Sustainability bill providing big boost to bio-based companies
Bio-products -- according to the USDA, everyday products made from abundant natural and renewable resources -- are increasingly replacing less environmentally friendly products made from petroleum products. In Ohio, the growth of bio-firms could be about to boom on the tail of legislative moves and private efforts to boost the industry.
The surge began last year, when then-Ohio Gov. Ted Strickland signed Senate Bill 131. Sponsored by State Sen. Karen Gillmor (R-Tiffin), the new law set up a preferred purchasing program for the products similar to state "Buy Ohio" provisions which gave local vendors an advantage for state contracts. In the case of SB 131, it encouraged state agencies and universities to buy bio-product alternatives to traditional products when available.
"We were trying to put together a way to spur manufacturing in Ohio," explains Gillmor. "Ohio's already strong in manufacturing, so we began to ask 'How do we do that without spending money we didn't have?' It made sense that, since agriculture is by far our strongest industry, we needed to find a way to tie manufacturing to agriculture."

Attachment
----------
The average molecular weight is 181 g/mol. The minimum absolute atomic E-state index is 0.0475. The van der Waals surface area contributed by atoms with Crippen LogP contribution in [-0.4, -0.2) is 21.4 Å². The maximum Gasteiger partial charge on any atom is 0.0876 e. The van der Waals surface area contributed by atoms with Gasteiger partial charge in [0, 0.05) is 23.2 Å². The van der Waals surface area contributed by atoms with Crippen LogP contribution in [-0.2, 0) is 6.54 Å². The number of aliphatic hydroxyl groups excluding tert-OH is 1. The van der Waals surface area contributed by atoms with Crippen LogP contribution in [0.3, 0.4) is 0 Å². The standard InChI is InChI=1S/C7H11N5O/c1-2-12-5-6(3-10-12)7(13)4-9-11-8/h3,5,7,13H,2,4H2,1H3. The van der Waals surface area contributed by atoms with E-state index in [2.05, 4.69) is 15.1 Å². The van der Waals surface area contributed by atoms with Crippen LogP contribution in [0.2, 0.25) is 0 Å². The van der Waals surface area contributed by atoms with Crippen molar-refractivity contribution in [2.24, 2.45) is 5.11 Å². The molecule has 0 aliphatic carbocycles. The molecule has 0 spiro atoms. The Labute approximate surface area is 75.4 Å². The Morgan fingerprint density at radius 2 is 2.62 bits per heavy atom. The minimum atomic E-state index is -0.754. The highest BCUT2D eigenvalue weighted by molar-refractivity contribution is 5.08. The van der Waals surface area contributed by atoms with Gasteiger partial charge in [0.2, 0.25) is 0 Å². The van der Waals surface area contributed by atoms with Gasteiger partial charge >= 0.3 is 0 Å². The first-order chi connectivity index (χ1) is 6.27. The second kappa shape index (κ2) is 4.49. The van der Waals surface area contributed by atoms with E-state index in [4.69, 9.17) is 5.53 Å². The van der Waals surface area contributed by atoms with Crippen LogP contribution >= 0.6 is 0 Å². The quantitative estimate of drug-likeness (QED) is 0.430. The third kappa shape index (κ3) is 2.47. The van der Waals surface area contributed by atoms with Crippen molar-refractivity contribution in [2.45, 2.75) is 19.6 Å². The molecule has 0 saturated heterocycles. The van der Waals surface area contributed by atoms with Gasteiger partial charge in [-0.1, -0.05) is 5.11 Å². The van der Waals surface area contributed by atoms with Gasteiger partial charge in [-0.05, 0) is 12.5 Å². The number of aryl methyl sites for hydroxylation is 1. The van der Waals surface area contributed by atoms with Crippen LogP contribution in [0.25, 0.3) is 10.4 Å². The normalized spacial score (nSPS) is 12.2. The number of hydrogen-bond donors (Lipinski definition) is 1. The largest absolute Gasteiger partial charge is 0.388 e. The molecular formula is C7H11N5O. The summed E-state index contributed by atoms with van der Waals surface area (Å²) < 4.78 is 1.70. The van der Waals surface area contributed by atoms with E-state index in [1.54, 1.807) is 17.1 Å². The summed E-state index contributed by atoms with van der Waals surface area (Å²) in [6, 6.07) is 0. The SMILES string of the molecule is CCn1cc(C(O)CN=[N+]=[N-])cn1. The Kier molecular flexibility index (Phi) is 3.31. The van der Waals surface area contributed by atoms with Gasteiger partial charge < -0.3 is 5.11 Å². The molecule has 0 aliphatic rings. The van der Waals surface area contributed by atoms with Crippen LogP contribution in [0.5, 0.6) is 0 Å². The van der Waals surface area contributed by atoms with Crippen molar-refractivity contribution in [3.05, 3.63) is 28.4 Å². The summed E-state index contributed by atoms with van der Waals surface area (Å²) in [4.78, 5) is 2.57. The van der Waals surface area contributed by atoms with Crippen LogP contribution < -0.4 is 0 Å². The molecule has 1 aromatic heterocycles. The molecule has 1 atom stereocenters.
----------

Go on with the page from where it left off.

Her bill, first proposed in 2009, was the result. Modeled after the Federal BioPreferred program that was adopted as part of the Farm Security and Rural Investment Act of 2002, SB 131 quickly passed the Ohio legislature and was signed into law in February 2010. The first state-supported law of its kind, it was recognized as a national model by the Council of State Governments last December. Along the way, it also got plenty of support from Ohio business organizations.
One of the biggest supporters was the Ohio Corn and Wheat Growers Association, which worked with Gillmor to pass the bill. According to Tadd Nicholson, the organization's director of government and industry affairs, its support was based on more than just dollars and cents. There was also a strong environmental upside.
"Bio-based products have less impact on the environment than petroleum-based counterparts because they are biodegradable, comprised of renewable resources and have decreased disposal and cleanup costs," Nicholson explains.